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  • Book Review
  • Jake Earl

Parental Obligations and Bioethics: The Duties of a Creator collects and supplements Bernard G. Prusak’s work on the ethics of procreation and parenthood, and applies his unique theoretical approach to related issues in bioethics and social philosophy. In this review, I’ll first summarize what I take to be the argumentative core of the book, and then offer a brief critical assessment.

In an attempt to get a grip on the grounds and contents of procreators’ obligations to the children they create, Prusak focuses chapter 1 on the case of two people who conceive a child with the intention of giving it up for adoption once it is born, their only reason being that it would be fun or novel (10). Intuitively, it seems that acting on this intention (either by conceiving the child or by relinquishing it once it is born) would be wrong, but justifying this intuition proves tricky. After rejecting several possible justifications, Prusak explores the idea that the given, biological relationship with one’s birth parents is potentially valuable in a way that would make it wrong to intentionally create a child with the goal of preventing it from enjoying such a relationship (19). But, as Prusak notes, failing to involve oneself in potentially valuable relationships isn’t usually considered wrong (think of all the potential friendships you’re spurning right now!), so why is it wrong in the case of procreation (22)?

The question we are left with at the end of chapter 1 gets answered in chapter 2, where Prusak argues, pace Elizabeth Brake (2010) and others, that the costs imposed on a child by its procreators are significant enough to generate a prima facie moral obligation to parent the child. Even though it seems that, in typical circumstances, a child cannot be not harmed by being born (8–9), its being brought into existence makes it subject to various risks of harm, which is a cost that its procreators (provided their actions were sufficiently voluntary) must address (29). But why should this require anything more than finding adoptive parents for a child, perhaps in addition to subsidizing the cost of the child’s upbringing? In other words, why do procreators have a moral reason to parent the child that other similarly capable adults don’t have?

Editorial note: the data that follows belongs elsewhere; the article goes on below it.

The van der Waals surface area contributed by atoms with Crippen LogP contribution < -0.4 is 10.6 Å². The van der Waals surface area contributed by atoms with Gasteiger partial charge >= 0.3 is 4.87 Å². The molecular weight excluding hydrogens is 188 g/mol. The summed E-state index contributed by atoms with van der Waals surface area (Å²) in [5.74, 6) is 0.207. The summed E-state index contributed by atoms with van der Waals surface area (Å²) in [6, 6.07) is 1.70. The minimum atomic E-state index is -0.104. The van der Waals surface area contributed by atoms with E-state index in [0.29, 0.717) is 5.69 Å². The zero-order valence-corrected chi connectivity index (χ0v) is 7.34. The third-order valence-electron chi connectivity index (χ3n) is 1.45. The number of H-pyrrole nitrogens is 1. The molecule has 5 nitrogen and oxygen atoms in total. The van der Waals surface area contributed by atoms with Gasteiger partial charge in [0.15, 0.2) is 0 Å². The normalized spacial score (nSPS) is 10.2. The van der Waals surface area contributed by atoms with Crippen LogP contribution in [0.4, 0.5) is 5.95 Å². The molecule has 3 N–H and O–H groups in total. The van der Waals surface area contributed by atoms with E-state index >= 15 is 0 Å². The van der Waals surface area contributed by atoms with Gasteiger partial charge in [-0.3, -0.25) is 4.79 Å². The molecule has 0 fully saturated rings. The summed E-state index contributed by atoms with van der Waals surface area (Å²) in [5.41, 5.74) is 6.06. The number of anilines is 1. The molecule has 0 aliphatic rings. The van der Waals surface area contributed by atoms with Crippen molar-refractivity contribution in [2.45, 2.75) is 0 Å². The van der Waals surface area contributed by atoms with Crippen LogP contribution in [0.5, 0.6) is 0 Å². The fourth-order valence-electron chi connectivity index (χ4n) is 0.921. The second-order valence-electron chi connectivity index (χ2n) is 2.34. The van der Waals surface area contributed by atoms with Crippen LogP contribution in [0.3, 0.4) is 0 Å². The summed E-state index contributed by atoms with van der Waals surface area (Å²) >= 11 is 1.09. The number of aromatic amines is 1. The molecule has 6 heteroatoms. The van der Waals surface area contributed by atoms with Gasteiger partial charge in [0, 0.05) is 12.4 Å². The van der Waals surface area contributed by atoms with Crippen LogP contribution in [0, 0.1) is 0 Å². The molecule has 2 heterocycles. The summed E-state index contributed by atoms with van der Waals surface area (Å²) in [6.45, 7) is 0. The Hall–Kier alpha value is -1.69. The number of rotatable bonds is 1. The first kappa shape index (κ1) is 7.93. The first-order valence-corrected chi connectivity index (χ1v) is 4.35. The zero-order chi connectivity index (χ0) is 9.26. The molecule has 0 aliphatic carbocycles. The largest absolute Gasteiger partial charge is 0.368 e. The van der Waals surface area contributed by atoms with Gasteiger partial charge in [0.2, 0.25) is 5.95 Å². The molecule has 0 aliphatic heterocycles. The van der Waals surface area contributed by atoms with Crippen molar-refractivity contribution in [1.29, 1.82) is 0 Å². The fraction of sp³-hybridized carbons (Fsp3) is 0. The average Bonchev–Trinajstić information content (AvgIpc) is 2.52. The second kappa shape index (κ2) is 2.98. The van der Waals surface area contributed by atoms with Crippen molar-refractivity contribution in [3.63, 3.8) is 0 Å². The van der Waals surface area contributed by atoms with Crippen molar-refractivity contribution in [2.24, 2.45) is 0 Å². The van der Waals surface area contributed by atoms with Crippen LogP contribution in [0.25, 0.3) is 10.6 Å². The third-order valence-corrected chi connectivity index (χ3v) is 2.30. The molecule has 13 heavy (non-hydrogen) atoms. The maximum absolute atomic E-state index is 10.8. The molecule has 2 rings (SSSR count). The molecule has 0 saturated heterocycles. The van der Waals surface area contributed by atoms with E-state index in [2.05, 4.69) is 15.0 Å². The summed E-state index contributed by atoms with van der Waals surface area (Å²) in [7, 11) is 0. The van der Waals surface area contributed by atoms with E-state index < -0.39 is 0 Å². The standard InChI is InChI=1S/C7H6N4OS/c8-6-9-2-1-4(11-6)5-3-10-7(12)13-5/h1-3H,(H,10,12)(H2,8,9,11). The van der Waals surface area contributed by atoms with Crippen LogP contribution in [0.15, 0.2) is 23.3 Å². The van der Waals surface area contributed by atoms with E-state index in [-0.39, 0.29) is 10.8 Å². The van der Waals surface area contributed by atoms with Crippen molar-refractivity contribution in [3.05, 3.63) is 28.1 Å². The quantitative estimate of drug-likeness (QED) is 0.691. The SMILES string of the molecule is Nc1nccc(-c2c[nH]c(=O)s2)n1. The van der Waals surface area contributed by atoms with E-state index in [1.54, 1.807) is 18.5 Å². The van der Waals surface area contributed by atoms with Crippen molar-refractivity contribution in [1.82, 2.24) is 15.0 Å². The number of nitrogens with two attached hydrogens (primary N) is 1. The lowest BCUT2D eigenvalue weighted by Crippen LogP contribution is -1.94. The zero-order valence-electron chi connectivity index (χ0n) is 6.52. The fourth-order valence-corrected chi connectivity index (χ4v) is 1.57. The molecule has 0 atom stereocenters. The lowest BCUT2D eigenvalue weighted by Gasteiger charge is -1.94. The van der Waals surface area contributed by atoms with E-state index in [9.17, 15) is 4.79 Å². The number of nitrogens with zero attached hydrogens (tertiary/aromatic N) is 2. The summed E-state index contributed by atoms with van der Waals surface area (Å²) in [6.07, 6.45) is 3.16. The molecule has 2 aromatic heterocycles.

Prusak’s answer draws on Seana Shiffrin’s “equivocal view” of procreation (1999, 136), according to which creating children is morally [End Page E-1] problematic because it imposes risks of harm without the child’s consent and absent the threat of any greater harm (since had the child not been created, no harm could have befallen it). One of the features of a healthy parent-child relationship is that it provides the child with emotional and intellectual capacities needed to bear both ordinary and extraordinary harms (34). This explains why procreators must see to it that the children they create have parents; putting money into a trust fund would be insufficient. Further, procreators have a prima facie moral obligation to do the needed parenting themselves because, in Prusak’s words, “no one other than one’s procreators . . . can be called on to answer for the fact of one’s being” (35; cf. Shiffrin 1999, 140). The need to know the intimate details of one’s origins and to be able to engage directly with those responsible for one’s birth is evidenced in Mary Shelley’s tale of Frankenstein’s monster, and in the quests of adopted people and people created with anonymously donated gametes to know their biological origins (36). According to Prusak, since procreators are uniquely situated to address this important need, they have a special responsibility to take on the role of parent for their biological children.

The remaining chapters of the book defend and extend Prusak’s positive view of procreators’ obligations. In chapter 3 he considers an argument by Elizabeth Brake (2005), who builds off of insights from Judith Thomson’s “A Defense of Abortion” (1971) in order to show that men who do not voluntarily assume obligations to support their newborn children do not have such obligations. Prusak rejects Brake’s conclusion (which would spell...


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pp. E-1-E-5
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